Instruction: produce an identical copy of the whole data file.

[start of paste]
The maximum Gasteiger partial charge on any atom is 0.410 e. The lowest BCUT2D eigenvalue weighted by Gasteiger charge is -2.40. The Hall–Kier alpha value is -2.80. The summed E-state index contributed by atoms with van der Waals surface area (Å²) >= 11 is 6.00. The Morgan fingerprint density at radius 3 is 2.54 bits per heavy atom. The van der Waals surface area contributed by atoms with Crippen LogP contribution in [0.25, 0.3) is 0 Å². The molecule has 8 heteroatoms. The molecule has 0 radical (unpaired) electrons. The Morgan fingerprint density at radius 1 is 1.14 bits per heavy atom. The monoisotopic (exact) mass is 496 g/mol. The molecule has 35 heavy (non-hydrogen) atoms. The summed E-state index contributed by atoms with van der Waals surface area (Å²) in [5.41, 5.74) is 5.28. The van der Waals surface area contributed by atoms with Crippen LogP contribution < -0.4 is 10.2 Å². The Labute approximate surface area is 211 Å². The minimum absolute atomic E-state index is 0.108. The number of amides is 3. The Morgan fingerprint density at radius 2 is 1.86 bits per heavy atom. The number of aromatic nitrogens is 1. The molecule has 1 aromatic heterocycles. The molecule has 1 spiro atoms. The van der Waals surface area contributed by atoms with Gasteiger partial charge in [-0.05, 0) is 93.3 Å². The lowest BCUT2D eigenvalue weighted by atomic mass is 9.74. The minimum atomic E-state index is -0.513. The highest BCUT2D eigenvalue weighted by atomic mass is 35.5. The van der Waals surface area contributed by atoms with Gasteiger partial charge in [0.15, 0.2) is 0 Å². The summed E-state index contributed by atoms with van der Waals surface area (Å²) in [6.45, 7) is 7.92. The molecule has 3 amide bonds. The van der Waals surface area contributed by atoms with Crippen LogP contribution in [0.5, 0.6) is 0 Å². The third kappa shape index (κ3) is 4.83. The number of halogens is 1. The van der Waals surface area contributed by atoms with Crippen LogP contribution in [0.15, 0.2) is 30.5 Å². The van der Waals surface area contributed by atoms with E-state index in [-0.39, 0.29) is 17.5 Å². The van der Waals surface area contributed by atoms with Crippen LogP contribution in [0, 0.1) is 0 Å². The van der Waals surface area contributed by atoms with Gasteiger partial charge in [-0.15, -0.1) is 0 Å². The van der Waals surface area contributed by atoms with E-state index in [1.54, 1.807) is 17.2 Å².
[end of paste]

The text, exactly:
The maximum Gasteiger partial charge on any atom is 0.410 e. The lowest BCUT2D eigenvalue weighted by Gasteiger charge is -2.40. The Hall–Kier alpha value is -2.80. The summed E-state index contributed by atoms with van der Waals surface area (Å²) >= 11 is 6.00. The Morgan fingerprint density at radius 3 is 2.54 bits per heavy atom. The van der Waals surface area contributed by atoms with Crippen LogP contribution in [0.25, 0.3) is 0 Å². The molecule has 8 heteroatoms. The molecule has 0 radical (unpaired) electrons. The Morgan fingerprint density at radius 1 is 1.14 bits per heavy atom. The monoisotopic (exact) mass is 496 g/mol. The molecule has 35 heavy (non-hydrogen) atoms. The summed E-state index contributed by atoms with van der Waals surface area (Å²) in [5.41, 5.74) is 5.28. The van der Waals surface area contributed by atoms with Crippen LogP contribution < -0.4 is 10.2 Å². The Labute approximate surface area is 211 Å². The minimum absolute atomic E-state index is 0.108. The number of amides is 3. The Morgan fingerprint density at radius 2 is 1.86 bits per heavy atom. The number of aromatic nitrogens is 1. The molecule has 1 aromatic heterocycles. The molecule has 1 spiro atoms. The van der Waals surface area contributed by atoms with Gasteiger partial charge in [-0.05, 0) is 93.3 Å². The lowest BCUT2D eigenvalue weighted by atomic mass is 9.74. The minimum atomic E-state index is -0.513. The highest BCUT2D eigenvalue weighted by atomic mass is 35.5. The van der Waals surface area contributed by atoms with Gasteiger partial charge in [0.15, 0.2) is 0 Å². The summed E-state index contributed by atoms with van der Waals surface area (Å²) in [6.45, 7) is 7.92. The molecule has 3 amide bonds. The van der Waals surface area contributed by atoms with Crippen LogP contribution in [0.5, 0.6) is 0 Å². The third kappa shape index (κ3) is 4.83. The number of halogens is 1. The van der Waals surface area contributed by atoms with Crippen LogP contribution in [0.15, 0.2) is 30.5 Å². The van der Waals surface area contributed by atoms with E-state index in [-0.39, 0.29) is 17.5 Å². The van der Waals surface area contributed by atoms with Crippen LogP contribution in [0, 0.1) is 0 Å². The van der Waals surface area contributed by atoms with Gasteiger partial charge in [-0.15, -0.1) is 0 Å². The van der Waals surface area contributed by atoms with E-state index in [1.54, 1.807) is 17.2 Å².